It is made clear what discursive knowledge is and how we acquire it, and some age-old skeptical views are shown to be incoherent. It is shown that all knowledge is to some degree inferential. At the same time, it is shown that there are three quite distinct senses in which empirical knowledge can be inferential. It is proved that we have a priori knowledge, and also that knowledge of non-empirical truths is needed to acquire empirical knowledge. Finally, it is clearly explained what prediction is, what explanation is, how the two differ, and how they are similar.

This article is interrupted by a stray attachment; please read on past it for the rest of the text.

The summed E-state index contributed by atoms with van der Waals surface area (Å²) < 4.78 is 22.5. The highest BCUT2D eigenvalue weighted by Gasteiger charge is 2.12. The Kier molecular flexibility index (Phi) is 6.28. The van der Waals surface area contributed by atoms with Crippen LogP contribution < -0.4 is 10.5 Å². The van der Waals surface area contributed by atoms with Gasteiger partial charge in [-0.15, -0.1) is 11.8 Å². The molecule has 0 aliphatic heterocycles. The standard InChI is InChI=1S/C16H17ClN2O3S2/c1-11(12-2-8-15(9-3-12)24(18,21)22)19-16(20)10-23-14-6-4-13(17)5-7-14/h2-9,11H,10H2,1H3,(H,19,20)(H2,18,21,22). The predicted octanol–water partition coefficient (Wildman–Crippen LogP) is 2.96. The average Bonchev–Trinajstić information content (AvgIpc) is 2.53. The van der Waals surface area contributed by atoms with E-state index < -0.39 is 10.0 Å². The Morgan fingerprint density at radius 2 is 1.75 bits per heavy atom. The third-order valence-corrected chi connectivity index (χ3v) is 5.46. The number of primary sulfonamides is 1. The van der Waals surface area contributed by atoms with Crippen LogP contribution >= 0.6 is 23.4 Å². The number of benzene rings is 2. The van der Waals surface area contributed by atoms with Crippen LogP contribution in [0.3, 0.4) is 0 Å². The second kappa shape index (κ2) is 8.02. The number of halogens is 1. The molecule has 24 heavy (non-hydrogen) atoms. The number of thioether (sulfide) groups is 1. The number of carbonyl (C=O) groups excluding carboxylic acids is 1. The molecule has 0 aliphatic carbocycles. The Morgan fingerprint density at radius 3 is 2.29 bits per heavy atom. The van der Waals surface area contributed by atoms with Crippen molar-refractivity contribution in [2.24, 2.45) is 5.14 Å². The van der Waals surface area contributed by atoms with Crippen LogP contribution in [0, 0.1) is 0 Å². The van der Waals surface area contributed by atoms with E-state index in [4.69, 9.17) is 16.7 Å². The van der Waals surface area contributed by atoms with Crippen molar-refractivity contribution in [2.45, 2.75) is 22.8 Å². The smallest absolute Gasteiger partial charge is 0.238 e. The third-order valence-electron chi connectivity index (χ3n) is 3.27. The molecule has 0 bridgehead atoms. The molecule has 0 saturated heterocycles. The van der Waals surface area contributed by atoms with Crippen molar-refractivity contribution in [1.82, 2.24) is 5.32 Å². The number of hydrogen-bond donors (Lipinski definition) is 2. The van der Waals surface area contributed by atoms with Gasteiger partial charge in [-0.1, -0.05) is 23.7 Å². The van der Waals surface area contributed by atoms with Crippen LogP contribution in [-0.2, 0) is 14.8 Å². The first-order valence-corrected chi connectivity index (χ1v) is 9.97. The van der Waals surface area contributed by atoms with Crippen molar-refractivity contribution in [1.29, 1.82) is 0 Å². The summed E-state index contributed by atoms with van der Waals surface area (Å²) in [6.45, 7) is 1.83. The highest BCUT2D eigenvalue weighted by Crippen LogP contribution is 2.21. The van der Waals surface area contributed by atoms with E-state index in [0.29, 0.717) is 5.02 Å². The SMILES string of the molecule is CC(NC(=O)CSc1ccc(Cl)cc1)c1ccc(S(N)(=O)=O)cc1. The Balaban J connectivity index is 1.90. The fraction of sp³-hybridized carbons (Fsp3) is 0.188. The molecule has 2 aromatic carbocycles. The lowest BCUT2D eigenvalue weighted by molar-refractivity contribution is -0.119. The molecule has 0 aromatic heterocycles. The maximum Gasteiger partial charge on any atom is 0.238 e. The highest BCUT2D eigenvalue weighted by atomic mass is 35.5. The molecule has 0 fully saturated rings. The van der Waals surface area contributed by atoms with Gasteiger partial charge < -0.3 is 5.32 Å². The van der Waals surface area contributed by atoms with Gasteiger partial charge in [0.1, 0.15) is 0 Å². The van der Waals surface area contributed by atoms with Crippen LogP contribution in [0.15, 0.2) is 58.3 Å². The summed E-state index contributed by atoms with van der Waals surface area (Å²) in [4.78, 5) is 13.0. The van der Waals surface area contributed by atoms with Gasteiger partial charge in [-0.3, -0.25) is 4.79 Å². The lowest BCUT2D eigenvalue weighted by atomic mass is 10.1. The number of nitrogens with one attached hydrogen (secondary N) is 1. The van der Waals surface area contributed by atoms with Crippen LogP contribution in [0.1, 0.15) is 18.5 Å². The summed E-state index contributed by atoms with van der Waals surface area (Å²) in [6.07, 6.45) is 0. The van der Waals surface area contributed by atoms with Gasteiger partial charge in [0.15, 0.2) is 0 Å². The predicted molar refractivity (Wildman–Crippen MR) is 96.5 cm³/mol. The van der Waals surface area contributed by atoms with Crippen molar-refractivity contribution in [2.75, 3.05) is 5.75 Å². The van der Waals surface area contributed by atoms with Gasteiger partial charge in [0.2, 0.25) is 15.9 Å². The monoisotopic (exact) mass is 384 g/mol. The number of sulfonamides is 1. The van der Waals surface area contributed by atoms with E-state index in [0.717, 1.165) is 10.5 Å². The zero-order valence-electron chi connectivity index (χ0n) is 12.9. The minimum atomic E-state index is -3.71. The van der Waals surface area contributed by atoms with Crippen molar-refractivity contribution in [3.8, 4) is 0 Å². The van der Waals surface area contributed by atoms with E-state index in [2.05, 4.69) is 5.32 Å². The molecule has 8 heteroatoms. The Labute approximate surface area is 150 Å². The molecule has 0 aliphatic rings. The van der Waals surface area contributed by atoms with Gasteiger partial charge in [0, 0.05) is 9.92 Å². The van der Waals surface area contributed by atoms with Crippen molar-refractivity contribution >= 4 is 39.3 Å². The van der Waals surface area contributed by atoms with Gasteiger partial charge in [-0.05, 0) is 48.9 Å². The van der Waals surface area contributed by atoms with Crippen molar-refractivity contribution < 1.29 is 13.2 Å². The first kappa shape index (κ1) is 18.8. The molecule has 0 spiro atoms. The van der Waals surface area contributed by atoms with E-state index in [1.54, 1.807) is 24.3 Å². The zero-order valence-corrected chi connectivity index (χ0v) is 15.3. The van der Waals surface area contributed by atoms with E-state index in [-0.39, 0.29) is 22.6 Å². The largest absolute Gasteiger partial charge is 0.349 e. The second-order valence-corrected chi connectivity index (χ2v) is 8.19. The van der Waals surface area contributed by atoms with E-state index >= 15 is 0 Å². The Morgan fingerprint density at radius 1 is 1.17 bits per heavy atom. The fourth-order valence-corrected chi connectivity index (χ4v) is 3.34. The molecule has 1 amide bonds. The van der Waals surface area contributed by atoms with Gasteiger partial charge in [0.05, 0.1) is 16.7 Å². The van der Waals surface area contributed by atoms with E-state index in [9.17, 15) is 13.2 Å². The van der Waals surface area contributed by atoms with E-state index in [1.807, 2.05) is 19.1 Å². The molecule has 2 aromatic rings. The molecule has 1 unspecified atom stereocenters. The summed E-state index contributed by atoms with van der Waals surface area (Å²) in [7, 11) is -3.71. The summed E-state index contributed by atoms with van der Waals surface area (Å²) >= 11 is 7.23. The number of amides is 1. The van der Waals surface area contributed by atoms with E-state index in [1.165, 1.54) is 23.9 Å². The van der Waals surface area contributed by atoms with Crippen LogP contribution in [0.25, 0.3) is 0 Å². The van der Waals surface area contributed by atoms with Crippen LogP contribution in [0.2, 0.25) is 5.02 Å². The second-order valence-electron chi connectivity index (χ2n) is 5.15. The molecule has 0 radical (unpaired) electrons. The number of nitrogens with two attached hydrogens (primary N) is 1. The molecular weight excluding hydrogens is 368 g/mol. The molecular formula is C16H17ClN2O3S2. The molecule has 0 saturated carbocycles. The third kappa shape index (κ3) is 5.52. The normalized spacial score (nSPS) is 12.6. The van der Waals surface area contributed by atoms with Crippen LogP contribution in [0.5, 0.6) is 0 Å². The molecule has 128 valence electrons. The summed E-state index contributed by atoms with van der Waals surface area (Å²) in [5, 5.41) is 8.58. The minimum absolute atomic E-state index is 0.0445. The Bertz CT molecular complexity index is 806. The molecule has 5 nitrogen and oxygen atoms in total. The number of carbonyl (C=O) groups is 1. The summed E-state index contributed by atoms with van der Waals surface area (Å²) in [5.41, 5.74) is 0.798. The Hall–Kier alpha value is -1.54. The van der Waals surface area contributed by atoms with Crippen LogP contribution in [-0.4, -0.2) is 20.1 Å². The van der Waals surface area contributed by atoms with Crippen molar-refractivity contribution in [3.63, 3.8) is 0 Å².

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Great book, wretched narration job
Skepticism finally refuted.
An Outline of Philosophy, by Bertrand Russell; similarly brisk and authoritative.
She doesn't understand the material; she reads typos without changing them, even though it's obvious how to change them; and she makes spittle sounds all the time; no respect for the material, no understanding of it; did not edit.
That explanation is continuity-restoration and that, given this veritable tautology, all of the usual skepticism is so much tom-foolery.
Content good; recording not acceptable.